To evaluate Greenwald’s position, you have to distinguish between normative judgments about what ought to be done and analytical judgments about what is likely to happen, or about what, given accepted ends, is a viable means of achieving them. Almost all journalism — unless it consists of publishing transcripts or stock quotations — involves making analytical judgments. But the question is whether all journalism implicitly or explicitly involves advocacy, and if or when it does, whether the author’s positions should be disclosed.
I would say something different here from Greenwald. Yes, journalists (or policy experts) usually have a rooting interest in what they write about, but it need not shape what they write. That’s the whole point about objectivity — and the role of editors and second drafts. On a psychological level, too, a journalist might want to see Al Gore win the election, but he or she might also want to maintain his reputation as a journalist whose reporting can be trusted by Republicans as well as Democrats. One hope might override the other. That’s what professionalism is about.
As for whether writers or television reporters should disclose their political values, I think that depends on whether we are talking about a reporter working for a large newspaper or network or a quasi-independent operator like myself or Greenwald. With a newspaper like The New York Times, the credibility of its coverage rests ultimately on the publication’s reputation for objectivity rather than on the reputation of individual authors. It would be tedious and misleading for, say, political reporters to begin each of their election accounts by saying who they would vote for.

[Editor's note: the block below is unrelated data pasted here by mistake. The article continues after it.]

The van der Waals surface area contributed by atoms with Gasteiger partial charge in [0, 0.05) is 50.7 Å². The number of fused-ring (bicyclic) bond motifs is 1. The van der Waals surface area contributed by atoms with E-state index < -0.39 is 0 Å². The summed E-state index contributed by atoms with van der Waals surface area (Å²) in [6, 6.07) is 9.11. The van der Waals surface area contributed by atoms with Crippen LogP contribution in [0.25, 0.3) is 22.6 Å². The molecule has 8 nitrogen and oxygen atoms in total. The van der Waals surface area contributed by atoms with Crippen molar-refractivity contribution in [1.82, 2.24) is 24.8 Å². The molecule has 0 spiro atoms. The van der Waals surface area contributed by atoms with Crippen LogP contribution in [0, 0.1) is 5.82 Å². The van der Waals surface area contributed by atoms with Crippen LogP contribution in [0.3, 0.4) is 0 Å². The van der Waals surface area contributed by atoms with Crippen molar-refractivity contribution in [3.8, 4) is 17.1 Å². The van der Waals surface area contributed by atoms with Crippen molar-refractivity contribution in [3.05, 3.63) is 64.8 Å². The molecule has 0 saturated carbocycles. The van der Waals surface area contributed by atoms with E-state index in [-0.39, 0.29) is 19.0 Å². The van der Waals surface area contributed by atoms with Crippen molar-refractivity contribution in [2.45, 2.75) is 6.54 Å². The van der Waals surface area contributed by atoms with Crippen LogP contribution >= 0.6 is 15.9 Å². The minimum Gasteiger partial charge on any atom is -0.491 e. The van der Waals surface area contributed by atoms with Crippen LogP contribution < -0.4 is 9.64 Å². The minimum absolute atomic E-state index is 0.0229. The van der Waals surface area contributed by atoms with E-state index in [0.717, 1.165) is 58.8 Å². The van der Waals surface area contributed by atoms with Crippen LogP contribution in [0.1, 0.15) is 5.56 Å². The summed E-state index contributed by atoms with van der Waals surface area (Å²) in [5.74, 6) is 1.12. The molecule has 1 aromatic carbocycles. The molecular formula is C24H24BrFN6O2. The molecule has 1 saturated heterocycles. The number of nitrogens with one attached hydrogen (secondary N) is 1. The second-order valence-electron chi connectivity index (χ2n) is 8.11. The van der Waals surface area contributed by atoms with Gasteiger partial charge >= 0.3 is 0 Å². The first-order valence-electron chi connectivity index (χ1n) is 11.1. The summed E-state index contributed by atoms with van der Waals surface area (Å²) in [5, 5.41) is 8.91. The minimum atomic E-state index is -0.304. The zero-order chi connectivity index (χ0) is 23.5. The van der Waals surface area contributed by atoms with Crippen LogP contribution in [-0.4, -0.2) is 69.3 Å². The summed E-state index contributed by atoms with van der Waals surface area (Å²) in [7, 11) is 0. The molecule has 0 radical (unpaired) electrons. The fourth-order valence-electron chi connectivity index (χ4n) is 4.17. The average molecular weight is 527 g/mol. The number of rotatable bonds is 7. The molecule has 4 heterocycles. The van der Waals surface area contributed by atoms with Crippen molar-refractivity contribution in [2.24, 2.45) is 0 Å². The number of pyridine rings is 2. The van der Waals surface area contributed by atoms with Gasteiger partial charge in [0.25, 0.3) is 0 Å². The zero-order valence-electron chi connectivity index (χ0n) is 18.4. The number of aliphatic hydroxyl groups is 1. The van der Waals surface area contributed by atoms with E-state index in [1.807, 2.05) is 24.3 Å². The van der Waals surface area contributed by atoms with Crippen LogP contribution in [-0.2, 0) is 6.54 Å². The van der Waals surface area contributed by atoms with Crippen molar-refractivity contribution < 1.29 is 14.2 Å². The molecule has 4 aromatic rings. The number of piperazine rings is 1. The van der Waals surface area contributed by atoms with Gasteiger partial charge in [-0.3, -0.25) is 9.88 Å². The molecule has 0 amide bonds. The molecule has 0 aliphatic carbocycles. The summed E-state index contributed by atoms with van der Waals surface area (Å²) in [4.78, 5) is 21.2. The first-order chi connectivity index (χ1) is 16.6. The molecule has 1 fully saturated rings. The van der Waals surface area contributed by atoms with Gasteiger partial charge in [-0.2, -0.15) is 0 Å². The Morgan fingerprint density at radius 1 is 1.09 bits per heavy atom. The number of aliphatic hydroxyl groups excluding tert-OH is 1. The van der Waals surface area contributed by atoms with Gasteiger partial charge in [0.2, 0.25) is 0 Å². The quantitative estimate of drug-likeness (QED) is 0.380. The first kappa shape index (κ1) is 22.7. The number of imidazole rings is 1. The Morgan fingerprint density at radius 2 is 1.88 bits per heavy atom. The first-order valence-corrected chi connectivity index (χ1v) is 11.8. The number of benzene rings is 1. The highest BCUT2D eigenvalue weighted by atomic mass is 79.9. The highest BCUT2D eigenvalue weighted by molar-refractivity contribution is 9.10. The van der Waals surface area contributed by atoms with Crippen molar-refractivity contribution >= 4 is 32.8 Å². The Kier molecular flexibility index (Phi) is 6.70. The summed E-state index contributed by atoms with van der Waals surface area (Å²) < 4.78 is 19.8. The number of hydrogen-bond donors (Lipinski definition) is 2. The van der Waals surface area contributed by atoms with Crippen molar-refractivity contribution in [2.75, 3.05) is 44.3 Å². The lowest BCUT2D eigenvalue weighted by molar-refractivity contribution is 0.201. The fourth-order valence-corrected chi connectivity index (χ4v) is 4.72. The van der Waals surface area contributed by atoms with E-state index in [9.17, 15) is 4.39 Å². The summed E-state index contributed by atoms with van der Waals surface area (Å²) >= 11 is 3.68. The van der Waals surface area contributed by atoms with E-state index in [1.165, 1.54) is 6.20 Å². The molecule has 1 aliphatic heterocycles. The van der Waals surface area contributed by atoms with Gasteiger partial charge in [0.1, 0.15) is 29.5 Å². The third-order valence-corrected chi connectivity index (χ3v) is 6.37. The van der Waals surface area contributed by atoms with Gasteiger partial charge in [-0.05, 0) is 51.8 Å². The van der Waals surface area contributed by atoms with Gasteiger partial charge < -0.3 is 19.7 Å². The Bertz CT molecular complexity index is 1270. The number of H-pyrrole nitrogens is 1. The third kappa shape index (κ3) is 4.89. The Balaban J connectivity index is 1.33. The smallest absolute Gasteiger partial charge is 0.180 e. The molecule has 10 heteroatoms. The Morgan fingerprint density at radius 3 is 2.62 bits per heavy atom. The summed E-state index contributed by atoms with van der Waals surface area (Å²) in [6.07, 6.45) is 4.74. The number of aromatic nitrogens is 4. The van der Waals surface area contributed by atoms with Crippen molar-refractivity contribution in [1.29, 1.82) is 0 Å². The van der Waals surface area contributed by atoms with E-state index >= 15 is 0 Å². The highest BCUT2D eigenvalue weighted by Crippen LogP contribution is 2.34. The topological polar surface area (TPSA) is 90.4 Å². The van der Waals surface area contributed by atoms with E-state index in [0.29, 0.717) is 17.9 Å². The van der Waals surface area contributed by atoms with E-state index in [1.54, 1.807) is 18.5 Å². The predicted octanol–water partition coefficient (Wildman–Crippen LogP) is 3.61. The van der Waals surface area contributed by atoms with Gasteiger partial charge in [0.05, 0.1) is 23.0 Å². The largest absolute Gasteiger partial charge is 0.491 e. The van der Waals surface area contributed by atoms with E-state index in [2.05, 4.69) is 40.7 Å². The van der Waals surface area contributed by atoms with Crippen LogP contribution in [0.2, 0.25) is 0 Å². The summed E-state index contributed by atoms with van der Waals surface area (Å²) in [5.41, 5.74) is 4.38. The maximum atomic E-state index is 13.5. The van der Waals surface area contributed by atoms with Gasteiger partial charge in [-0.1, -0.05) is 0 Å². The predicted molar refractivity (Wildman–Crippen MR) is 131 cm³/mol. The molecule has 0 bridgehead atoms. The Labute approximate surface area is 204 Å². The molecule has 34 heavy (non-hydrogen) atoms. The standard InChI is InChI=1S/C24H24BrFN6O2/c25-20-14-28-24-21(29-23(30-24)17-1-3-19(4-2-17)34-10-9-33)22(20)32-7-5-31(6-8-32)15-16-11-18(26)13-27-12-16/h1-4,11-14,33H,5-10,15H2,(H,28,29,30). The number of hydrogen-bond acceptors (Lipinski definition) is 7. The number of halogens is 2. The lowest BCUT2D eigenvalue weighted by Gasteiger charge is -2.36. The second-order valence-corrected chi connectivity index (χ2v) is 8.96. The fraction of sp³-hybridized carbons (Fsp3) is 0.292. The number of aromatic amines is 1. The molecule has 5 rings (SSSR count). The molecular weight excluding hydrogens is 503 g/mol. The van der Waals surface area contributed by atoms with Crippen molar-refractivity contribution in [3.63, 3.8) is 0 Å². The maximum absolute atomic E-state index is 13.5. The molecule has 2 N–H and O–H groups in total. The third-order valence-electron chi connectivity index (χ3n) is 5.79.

Political writers known for their byline more than for the publication they work for have to build trust largely by their own efforts. In these cases, it is sometimes superfluous to disclose what one advocates, because one’s politics are generally known. Most people who read me know that I would be happy if a third or more of American workers belonged to unions, but if they think that everything I write about unions will be designed to buttress this conviction, I will have failed as a journalist and will be seen merely as an “activist” or “lobbyist” for a cause. So I have to be willing to write that the labor movement is in trouble. I even make a point occasionally of saying in an article, “I would like to see X happen, but I’m afraid that Y is more likely.” That is supposed to demonstrate my own objectivity.
In case it’s not obvious, I am defending here — with reservations about Keller’s use of impartiality — the kind of journalism The New York Times or National Public Radio practice. It is not a defense of Fox News, which has polluted the waters of American journalism by eschewing objectivity. Standards of objectivity became prevalent, historian Michael Schudson has written, in response to the rise of public relations during the 1920s and to the development as journalism as a profession. By imposing this standard, journalists were trying to distinguish their work from those of lobbyists or PR people.
Much the same standards also apply to early policy organizations — now often called think tanks — and to the work of presidential or congressional commissions and of independent agencies. Their work is supposed to be objective — that is, not determined by faction, party, or interest. Brookings’ work is supposed to be different from the work of groups like Center for American Progress or Heritage Foundation that are linked to political causes or parties or to that of groups like the American Enterprise Institute that is driven by its business funders.
The quest for objectivity was an attempt to carve out an area of public information and judgment that the public (who may not familiar with the Egyptian street or the details of a trade agreement) can rely on. And it’s well worth preserving at a time when it is under attack from both left and right.
This article was originally published at The New Republic